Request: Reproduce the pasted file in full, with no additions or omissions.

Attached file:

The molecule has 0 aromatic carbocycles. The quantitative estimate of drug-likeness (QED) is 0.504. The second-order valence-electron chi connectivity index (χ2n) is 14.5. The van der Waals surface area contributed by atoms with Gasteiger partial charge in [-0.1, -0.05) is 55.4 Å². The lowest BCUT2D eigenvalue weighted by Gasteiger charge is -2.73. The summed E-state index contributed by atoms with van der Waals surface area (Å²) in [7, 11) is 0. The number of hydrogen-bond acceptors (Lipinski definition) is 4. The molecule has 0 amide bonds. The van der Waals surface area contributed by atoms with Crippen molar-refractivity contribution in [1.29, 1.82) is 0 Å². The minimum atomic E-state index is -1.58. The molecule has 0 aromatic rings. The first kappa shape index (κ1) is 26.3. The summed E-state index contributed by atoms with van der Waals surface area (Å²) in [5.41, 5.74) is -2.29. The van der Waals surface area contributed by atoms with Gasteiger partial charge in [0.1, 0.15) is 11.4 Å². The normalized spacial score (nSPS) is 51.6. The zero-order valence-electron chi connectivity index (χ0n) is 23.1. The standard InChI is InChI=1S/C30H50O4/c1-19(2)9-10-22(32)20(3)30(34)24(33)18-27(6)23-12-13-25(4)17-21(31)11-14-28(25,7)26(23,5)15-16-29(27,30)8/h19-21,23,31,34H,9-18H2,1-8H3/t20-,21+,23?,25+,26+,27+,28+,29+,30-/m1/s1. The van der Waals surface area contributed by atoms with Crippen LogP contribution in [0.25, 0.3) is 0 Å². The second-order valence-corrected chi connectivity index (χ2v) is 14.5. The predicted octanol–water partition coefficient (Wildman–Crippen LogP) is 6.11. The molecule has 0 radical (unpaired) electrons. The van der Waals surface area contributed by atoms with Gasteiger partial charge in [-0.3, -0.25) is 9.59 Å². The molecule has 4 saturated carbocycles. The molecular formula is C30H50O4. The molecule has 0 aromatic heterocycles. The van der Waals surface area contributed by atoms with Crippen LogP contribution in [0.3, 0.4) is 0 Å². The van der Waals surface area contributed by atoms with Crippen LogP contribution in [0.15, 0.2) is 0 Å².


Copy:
The molecule has 0 aromatic carbocycles. The quantitative estimate of drug-likeness (QED) is 0.504. The second-order valence-electron chi connectivity index (χ2n) is 14.5. The van der Waals surface area contributed by atoms with Gasteiger partial charge in [-0.1, -0.05) is 55.4 Å². The lowest BCUT2D eigenvalue weighted by Gasteiger charge is -2.73. The summed E-state index contributed by atoms with van der Waals surface area (Å²) in [7, 11) is 0. The number of hydrogen-bond acceptors (Lipinski definition) is 4. The molecule has 0 amide bonds. The van der Waals surface area contributed by atoms with Crippen molar-refractivity contribution in [1.29, 1.82) is 0 Å². The minimum atomic E-state index is -1.58. The molecule has 0 aromatic rings. The first kappa shape index (κ1) is 26.3. The summed E-state index contributed by atoms with van der Waals surface area (Å²) in [5.41, 5.74) is -2.29. The van der Waals surface area contributed by atoms with Gasteiger partial charge in [0.1, 0.15) is 11.4 Å². The normalized spacial score (nSPS) is 51.6. The zero-order valence-electron chi connectivity index (χ0n) is 23.1. The standard InChI is InChI=1S/C30H50O4/c1-19(2)9-10-22(32)20(3)30(34)24(33)18-27(6)23-12-13-25(4)17-21(31)11-14-28(25,7)26(23,5)15-16-29(27,30)8/h19-21,23,31,34H,9-18H2,1-8H3/t20-,21+,23?,25+,26+,27+,28+,29+,30-/m1/s1. The van der Waals surface area contributed by atoms with Crippen LogP contribution in [0.25, 0.3) is 0 Å². The second-order valence-corrected chi connectivity index (χ2v) is 14.5. The predicted octanol–water partition coefficient (Wildman–Crippen LogP) is 6.11. The molecule has 0 radical (unpaired) electrons. The van der Waals surface area contributed by atoms with Gasteiger partial charge in [-0.3, -0.25) is 9.59 Å². The molecule has 4 saturated carbocycles. The molecular formula is C30H50O4. The molecule has 0 aromatic heterocycles. The van der Waals surface area contributed by atoms with Crippen LogP contribution in [0.3, 0.4) is 0 Å². The van der Waals surface area contributed by atoms with Crippen LogP contribution in [0.15, 0.2) is 0 Å².